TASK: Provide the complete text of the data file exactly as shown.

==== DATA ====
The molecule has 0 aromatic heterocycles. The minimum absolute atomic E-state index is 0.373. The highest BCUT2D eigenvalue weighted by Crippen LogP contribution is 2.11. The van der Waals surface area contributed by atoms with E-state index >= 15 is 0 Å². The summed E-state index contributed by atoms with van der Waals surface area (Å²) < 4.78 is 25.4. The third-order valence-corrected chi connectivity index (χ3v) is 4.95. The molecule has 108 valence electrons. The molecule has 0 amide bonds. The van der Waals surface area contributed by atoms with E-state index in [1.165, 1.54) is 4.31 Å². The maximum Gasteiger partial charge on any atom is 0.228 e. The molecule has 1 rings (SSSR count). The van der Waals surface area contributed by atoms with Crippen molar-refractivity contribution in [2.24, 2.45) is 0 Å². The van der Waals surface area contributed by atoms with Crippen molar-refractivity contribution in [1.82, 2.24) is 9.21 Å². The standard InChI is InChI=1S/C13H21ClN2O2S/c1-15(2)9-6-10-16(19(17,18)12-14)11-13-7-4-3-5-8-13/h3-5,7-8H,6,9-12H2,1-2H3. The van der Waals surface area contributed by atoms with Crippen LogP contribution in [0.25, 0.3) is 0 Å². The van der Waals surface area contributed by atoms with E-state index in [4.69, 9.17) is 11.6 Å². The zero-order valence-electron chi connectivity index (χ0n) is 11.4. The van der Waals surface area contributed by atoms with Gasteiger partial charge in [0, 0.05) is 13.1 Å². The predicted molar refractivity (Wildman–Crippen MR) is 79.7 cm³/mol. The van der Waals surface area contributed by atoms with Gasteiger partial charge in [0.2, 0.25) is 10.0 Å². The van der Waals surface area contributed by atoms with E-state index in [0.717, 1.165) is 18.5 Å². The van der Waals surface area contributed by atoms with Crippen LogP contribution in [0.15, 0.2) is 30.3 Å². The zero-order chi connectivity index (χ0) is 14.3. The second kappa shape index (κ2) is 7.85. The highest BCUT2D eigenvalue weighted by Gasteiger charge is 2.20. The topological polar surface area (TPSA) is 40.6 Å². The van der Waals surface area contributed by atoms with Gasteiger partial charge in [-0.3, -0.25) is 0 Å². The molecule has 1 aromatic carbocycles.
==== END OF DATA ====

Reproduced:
The molecule has 0 aromatic heterocycles. The minimum absolute atomic E-state index is 0.373. The highest BCUT2D eigenvalue weighted by Crippen LogP contribution is 2.11. The van der Waals surface area contributed by atoms with E-state index >= 15 is 0 Å². The summed E-state index contributed by atoms with van der Waals surface area (Å²) < 4.78 is 25.4. The third-order valence-corrected chi connectivity index (χ3v) is 4.95. The molecule has 108 valence electrons. The molecule has 0 amide bonds. The van der Waals surface area contributed by atoms with E-state index in [1.165, 1.54) is 4.31 Å². The maximum Gasteiger partial charge on any atom is 0.228 e. The molecule has 1 rings (SSSR count). The van der Waals surface area contributed by atoms with Crippen molar-refractivity contribution in [2.24, 2.45) is 0 Å². The van der Waals surface area contributed by atoms with Crippen molar-refractivity contribution in [1.82, 2.24) is 9.21 Å². The standard InChI is InChI=1S/C13H21ClN2O2S/c1-15(2)9-6-10-16(19(17,18)12-14)11-13-7-4-3-5-8-13/h3-5,7-8H,6,9-12H2,1-2H3. The van der Waals surface area contributed by atoms with Crippen LogP contribution in [0.25, 0.3) is 0 Å². The van der Waals surface area contributed by atoms with E-state index in [4.69, 9.17) is 11.6 Å². The zero-order valence-electron chi connectivity index (χ0n) is 11.4. The van der Waals surface area contributed by atoms with Gasteiger partial charge in [0, 0.05) is 13.1 Å². The predicted molar refractivity (Wildman–Crippen MR) is 79.7 cm³/mol. The van der Waals surface area contributed by atoms with Gasteiger partial charge in [0.2, 0.25) is 10.0 Å². The van der Waals surface area contributed by atoms with E-state index in [0.717, 1.165) is 18.5 Å². The van der Waals surface area contributed by atoms with Crippen LogP contribution in [0.15, 0.2) is 30.3 Å². The zero-order chi connectivity index (χ0) is 14.3. The second kappa shape index (κ2) is 7.85. The highest BCUT2D eigenvalue weighted by Gasteiger charge is 2.20. The topological polar surface area (TPSA) is 40.6 Å². The van der Waals surface area contributed by atoms with Gasteiger partial charge in [-0.3, -0.25) is 0 Å². The molecule has 1 aromatic carbocycles.